Filmed in digital 3D and based on Deborah Schnitzer’s poem Spellbinding (winner of the Margaret Laurence Award), Is It My Turn is a black and white 3D expression of hope.
Writer: Deborah Schnitzer
Director: Shelagh Carter
Producer: Hersh Seth
“Dance is, almost always, by nature a collaborative art form. Film, often, is no different.
In order to create Is It My Turn, three dancers were given a poem and asked to interpret assigned sections through dance. The movements were then filmed by a cinematographer who had also made a career as both a dance artist and choreographer.
After the shoot, the film was edited and scored, respectively, by two Juno award-winning musicians.
At its very core, Is It My Turn, is an experimental short film that observes the discovery and release of creative energy through dance.
In capturing the moving images of three female dancers as an act of love, I return to that deep personal and professional space whose channels I have learned to open and touch as an artist.
The use of the 3D camera offered an opportunity to explore the visual depth of dance choreography as it could take far greater liberties with space and time, enhancing further the film’s ability to be interrupted at any moment.
Similarly the resulting visual poem and ethereal qualities of the black and white images support my continuing interest as a director in transitions and delicate and dangerous transformations. I remain inspired and indebted to all my fellow collaborators on the film.”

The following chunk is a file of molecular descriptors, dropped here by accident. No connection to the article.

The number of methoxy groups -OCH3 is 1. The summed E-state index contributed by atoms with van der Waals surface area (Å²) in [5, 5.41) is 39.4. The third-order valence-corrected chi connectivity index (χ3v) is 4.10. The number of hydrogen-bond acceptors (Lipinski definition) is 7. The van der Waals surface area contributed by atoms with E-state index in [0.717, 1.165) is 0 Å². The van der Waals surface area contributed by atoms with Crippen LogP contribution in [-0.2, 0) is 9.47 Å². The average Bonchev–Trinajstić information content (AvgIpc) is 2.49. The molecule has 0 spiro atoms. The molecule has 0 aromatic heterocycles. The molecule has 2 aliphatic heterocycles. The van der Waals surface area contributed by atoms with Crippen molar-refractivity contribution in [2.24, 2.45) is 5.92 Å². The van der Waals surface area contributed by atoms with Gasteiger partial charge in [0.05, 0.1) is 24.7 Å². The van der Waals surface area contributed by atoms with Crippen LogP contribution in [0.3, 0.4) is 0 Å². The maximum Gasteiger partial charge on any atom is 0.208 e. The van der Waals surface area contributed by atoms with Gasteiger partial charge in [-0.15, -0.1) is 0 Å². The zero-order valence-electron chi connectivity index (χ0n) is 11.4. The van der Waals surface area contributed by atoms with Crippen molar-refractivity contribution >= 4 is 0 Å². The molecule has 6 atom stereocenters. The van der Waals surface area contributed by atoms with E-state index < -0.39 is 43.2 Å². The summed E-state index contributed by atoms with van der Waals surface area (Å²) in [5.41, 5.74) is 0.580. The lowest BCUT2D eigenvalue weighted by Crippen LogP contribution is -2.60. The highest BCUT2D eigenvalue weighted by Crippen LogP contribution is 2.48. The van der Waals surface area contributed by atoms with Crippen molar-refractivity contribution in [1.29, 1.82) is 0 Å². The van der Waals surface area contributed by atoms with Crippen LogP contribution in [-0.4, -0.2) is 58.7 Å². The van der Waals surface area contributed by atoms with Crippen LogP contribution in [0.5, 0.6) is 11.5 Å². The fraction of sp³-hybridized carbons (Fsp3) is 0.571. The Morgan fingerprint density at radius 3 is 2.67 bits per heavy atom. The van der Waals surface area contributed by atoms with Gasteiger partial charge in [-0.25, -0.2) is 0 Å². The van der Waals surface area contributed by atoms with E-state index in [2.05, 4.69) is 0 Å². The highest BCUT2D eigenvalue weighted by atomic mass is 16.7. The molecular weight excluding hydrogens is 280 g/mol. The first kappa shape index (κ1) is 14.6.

About Shelagh Carter
Shelagh Carter is a lifetime member of The Actors Studio as an actress and director, a professor of theatre and film at the University of Winnipeg and a graduate of the Canadian Film Centre’s Directors Lab.
As a director, Shelagh has created work for 10 years.
Night Travellers, her third short film, was produced through the NSI Drama Prize course in 2007. Her award-winning 35 mm short, One Night, filmed as part of the Canadian Film Centre’s Short Dramatic Film 2009 series, screened at several international film festivals.
She also won world festival recognition with her experimental narrative short films Canoe and Rifting/Blue.
Shelagh’s first feature film Passionflower – the story of Sarah, an 11-year- old girl, forcing her family to come to terms with her mother’s increasing mental instability, is presently winning film festival attention and honors.
Her experimental short, Is It My Turn, a 3D black and white dance film, has begun its festival tour. Shelagh’s next feature projects, the revisionist Chekhovian drama Into Invisible Light, the humanistic comedy Dreaming of Tempests, and an allegory La Jefa are in development.
She is a recipient of the Women In the Director’s Chair Career Advancement Module 2010, in collaboration with Women in Film Festival Vancouver.